The Paralympics are upon is, but in that lies a paradox

The sweats of toil, the gasps of breath, the clash of wheels; the Paralympics will start on the 7th of September and I for one am immensely looking forward to seeing the intense spectacle of gamesmanship unfold. And I’m not the only one. Never before have I seen so much planned coverage of the games, seen so many videos of valour circling our social media and read of so many sponsored athletes with impairments. And I can know; I particpated and won medals at three Paralympics: Seoul, Barcelona and Atlanta.

Chuck_Sketch,_a_Wounded_Warrior_with_the_veteran_swim_team,_swims_laps_during_a_practice_session_120214-M-YO938-177

As with all heights, there is the inevitable counter-balance of lows. But even I am suprised by the many complaints and occasional venomity, of impossible aspirations, of ignored disabilities and of over-hyped inspiration.

Of course I understand that sports is not everyone’s cup of tea and that all populations have optimists and pessimists, but as a society we need to be aware that with an increasing rise in disability awareness and respect, there comes a counter movement of apathy and despise, both from outside the community as well as within.

Bundesarchiv_Bild_146-1972-062-01,_Berlin,_bettelnder_KriegsinvalideTo be purposely provocative and at the risk of being scorned, I feel that as a perceived minority group we’ve had it too easy. ‘We’ have become a victim of a hand-out society where the label of disability equates to pity and care. A disability benefit is sometimes considered the ultimate escape from employment and less than 2% actually return to paid work.

According to the Organisation of Economic Cooperation and Development (OECD), 25% of all persons with a disability in the Western World receive an income benefit, which equates to 1.2% of GDP. In Belgium, this equates to $500 per annum for each person of the total population. With monetery compensations came low societal expectations and as a consequence buildings were not adapted and education remained institutionalised. The potential economic contribution of the disabled population continued to be ignored and compensations have become too complex to manage. And now years later, society can no longer bare the costs.

Realising the unstustainabilty of social benefits, national governments have begun to stimulate work through various means; employee quota, smarter programmes that allow earnings on top of benefits for a period of time, reimbursement of required work-place adaptations and funding of projects that stimulate job development. All of these are intended to bring the pover 40% people with disabilities at work, closer to the 75% norm. However, much of these programmes miss the mark and are seen by corporations as means to lower costs rather than means to effectuate increased employment.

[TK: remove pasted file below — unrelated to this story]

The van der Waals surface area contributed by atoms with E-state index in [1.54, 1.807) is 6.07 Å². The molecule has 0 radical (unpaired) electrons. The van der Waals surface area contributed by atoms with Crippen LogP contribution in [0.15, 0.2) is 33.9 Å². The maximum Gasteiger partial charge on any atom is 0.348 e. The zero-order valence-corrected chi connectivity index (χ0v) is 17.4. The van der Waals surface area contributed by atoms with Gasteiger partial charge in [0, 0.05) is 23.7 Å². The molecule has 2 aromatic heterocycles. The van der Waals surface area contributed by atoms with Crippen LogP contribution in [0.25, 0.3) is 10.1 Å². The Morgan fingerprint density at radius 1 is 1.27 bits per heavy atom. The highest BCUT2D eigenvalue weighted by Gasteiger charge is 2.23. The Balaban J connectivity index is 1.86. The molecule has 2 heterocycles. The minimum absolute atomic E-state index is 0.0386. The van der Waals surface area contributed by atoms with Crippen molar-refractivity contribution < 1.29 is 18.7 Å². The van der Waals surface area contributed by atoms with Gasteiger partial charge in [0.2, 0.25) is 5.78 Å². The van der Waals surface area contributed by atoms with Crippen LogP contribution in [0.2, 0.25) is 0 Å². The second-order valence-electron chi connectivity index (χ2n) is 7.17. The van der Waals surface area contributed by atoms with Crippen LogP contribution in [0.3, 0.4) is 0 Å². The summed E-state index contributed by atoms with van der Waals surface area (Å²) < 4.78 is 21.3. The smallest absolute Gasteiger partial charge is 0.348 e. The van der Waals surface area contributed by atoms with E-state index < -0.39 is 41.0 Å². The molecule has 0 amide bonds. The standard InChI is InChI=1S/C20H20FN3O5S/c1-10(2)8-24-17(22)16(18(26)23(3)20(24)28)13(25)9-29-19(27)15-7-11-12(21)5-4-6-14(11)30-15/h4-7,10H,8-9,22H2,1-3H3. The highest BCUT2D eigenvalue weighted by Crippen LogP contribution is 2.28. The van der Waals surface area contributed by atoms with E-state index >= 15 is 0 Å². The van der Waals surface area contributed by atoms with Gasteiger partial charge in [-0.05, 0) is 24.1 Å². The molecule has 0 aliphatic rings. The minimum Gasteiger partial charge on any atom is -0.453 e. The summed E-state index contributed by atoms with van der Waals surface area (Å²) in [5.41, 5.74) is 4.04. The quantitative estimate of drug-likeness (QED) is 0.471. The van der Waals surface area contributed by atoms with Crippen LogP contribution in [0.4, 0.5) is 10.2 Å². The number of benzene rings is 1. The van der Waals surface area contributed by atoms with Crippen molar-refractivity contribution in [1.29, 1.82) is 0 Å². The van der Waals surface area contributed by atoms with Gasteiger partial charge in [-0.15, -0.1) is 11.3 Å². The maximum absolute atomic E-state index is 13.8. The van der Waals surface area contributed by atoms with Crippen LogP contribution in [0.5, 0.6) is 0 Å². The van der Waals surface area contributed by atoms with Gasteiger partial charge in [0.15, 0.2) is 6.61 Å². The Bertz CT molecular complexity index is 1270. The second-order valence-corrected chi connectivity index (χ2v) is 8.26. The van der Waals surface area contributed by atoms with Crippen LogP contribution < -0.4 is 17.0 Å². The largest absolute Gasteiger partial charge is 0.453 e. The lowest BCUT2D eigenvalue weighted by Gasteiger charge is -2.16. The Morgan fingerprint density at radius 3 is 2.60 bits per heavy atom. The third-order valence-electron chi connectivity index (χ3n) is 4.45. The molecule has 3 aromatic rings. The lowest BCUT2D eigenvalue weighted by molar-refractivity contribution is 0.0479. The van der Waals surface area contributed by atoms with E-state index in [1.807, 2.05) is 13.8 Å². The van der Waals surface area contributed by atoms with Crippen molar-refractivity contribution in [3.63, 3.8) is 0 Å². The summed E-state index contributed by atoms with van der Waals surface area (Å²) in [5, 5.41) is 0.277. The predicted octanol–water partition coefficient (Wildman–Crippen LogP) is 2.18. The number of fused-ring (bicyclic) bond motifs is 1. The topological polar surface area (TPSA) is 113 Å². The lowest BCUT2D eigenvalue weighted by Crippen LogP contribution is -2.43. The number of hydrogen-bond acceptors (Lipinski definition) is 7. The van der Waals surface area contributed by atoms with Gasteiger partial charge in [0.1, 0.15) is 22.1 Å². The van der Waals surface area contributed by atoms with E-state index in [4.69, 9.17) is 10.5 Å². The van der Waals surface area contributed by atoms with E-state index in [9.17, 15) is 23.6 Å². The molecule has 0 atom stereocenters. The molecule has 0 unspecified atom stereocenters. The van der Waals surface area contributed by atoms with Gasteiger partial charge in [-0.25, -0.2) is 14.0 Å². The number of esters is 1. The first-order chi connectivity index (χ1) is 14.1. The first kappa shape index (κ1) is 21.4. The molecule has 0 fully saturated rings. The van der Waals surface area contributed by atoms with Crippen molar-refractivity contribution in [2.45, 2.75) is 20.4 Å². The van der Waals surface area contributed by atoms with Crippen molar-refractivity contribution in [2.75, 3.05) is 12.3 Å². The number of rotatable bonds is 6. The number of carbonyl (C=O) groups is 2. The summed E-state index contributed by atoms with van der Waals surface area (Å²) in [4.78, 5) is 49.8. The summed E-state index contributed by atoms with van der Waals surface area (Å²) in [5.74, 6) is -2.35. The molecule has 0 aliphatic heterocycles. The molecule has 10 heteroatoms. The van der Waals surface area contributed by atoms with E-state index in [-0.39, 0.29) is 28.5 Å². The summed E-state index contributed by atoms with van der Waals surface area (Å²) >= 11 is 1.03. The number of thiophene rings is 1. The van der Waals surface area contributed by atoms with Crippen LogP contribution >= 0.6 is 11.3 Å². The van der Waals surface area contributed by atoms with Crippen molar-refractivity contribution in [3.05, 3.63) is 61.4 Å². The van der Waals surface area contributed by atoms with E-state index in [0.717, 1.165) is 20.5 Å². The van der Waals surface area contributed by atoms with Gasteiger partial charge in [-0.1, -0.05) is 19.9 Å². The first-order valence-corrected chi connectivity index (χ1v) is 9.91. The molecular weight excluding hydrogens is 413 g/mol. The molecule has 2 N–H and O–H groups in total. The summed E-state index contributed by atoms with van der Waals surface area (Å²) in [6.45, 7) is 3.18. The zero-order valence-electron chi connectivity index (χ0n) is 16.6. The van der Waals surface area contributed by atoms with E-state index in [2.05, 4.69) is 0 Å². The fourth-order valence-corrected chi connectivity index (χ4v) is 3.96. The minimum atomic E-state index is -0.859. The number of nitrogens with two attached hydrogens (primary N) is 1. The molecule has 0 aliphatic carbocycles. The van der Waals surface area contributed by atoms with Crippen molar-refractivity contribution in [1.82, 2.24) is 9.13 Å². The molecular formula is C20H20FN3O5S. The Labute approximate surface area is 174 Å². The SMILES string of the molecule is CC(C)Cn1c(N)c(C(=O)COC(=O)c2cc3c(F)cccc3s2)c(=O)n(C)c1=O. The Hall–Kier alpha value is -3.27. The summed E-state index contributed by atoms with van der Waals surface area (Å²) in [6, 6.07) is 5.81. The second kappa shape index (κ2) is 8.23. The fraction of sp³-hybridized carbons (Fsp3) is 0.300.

But companies themselves are starting to realise the value of having a more diverse workforce and an increased inclusive culture. As well as a positive rub on other employees, persons with disabilities can bring innovation, inclusive thinking and problem-solving techniques. Moreover, they may offer unique talents, such as the blind with acute hearing or the autistic with intense analytical skills.

And yet I’m worried that after so many years of subservience, at a time when ‘we’ can truly grab the flag, march up the hill and gain victory over prejudice and intolerance, persons with impairments have forgotton how to fight. And by that I don’t mean being the drummer boy sounding the rights, but actually baring arms and battling for inclusion in the work place.

Parents are still over-protective of their children being subject to the dangerous and cruel world outside. Given the chance, hospitals and rehabilitation will allow fresh patients to wallow in pity rather than offer a kick up the back-side. And the lack of structured curriculums on diversity, equality and inclusion means the disabled needs to develop weapons and armour against sustaining ablism.

As the upcoming Paralympics will demonstrate, the spirit embodied in the games arguably surpasses that of the Olympics. Yet many outsiders minimalise the feats attained and many insiders express irritation at the insensitive attention to handicaps. This is not illogical as the fear of the unknown breeds ignorance and only serves to contibute to the great divide. The Paralympics forms a bridge that we should cross, even if it means being pulled out of our comfort zones. We are all ambassadaders whether we like it or not. As in any population, there are winners and losers and everything in between, and that’s okay. But it’s wrong to complain about other people’s attitudes without feeling the need to contribute to their learning.

 

Wheelchair_basketball_at_the_2008_Summer_Paralympics

 

 

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